The recent article regarding the usage of the event center was very saddening to those of us with a long history involving the Payson Rodeo Grounds. Although I was not in attendance with “my cowboy hat in hand” at the council meeting I can assure the town council that those that were there did not just get their hats out for the meeting, that is a part of Payson.
The various facilities for the rodeo grounds over the years were built by cowboy volunteers. From Main Street to the 260 to Rumsey Park and eventually to the current location, many long hours and donated materials went into making a facility for community use. I am sure that many of those volunteers would be disappointed to be told to “Cowboy Up, Freeloaders.”
As a charter member of the Mogollon Montoneras that started in the Rim Country in 1967, I can remember when we held the first gymkhana and then sanctioned an Arizona Junior Rodeo for many years. Rodeo enthusiasts from around the state looked forward to the summer junior rodeo “in the pines.” These events were put on entirely by volunteers! Local families looked forward to the gymkhanas and rodeos as well as the dances and other events at the rodeo grounds.
The current situation has led to a rodeo grounds that is owned by the city which has possibly lost sight of what is important. The Mogollon Montoneras are now having gymkhanas for fourth generations but because of the new policies, these children will not have those opportunities. Many of the youth in the area are fortunate to have horses, but the expense of traveling out of town is too great. The gymkhanas gave the opportunity for them to not only compete, but form bonds with others, learn sportsmanship and most importantly, make life-long memories.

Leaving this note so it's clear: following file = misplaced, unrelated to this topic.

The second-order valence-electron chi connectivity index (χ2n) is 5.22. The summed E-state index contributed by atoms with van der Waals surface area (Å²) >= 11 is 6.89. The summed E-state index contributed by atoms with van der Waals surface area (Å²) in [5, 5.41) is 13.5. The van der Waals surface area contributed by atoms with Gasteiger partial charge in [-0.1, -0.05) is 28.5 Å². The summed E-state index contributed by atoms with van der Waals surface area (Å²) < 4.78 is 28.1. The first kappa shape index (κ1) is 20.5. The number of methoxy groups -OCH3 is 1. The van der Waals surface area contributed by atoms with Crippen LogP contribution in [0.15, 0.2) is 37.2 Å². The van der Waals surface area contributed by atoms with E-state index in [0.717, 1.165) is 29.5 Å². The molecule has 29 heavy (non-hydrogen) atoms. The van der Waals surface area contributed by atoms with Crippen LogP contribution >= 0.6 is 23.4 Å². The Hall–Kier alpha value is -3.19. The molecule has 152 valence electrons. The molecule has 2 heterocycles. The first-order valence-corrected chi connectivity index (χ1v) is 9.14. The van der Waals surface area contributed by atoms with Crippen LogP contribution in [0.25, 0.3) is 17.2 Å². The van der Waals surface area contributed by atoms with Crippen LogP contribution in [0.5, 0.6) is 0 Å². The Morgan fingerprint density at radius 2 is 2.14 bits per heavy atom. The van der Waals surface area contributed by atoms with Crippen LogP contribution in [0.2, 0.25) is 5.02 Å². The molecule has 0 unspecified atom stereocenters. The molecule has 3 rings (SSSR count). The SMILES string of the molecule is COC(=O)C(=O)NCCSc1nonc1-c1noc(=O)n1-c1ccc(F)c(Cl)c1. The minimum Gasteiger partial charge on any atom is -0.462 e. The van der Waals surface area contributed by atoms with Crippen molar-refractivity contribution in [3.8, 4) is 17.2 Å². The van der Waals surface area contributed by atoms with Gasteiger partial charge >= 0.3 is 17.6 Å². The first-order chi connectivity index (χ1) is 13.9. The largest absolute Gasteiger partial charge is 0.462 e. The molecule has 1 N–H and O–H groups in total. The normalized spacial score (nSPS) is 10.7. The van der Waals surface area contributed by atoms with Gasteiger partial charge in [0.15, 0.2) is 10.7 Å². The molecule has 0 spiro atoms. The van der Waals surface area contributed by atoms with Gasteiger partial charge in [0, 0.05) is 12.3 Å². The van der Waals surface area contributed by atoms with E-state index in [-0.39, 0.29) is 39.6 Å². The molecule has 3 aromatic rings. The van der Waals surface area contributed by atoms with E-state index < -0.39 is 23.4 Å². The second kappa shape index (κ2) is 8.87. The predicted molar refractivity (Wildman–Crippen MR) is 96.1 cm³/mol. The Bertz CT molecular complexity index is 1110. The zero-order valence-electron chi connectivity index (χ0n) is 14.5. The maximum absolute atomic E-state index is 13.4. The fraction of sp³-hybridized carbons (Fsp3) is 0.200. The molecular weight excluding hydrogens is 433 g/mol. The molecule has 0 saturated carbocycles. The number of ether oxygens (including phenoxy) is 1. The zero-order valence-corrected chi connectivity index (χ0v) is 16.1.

When looking at Payson’s current economy it appears that we would want as many visitors as possible. Two other state youth rodeo organizations that have held sanctioned rodeos in Payson are going to have to go elsewhere due to the exorbitant fees projected by the Payson Parks and Recreation.
It makes me wonder why we must charge such great amounts when other communities invite these groups to their facilities? I know that families that rodeo all have to purchase fuel, most eat out, some rent motels, watch movies, shop, etc. in every town they visit. It would be nice to know the revenue that these events bring to our town.
According to the Roundup, the town council is “scrambling for ways to make up for a steep drop in sales tax revenue.” Is it best to disregard our western heritage and traditions in our youth and families?
The town has shut down most of the subsidies it has given in the past, but when an event is put on solely by volunteers, subsidies would seem appropriate. In order to alleviate many of the projected fees, local individuals have volunteered their services and equipment but the Parks and Recreation have denied this option.
I am sure that policies are put in place for a reason, however, a nonprofit, insured, youth-oriented event has a lot of positive aspects to consider. I sincerely hope that when the event center is no longer a community focal point as it has been for many years, that the town council will remember their vote to make these organizations, “Cowboy Up and Stop Freeloading!”
Nancy Parker Jamison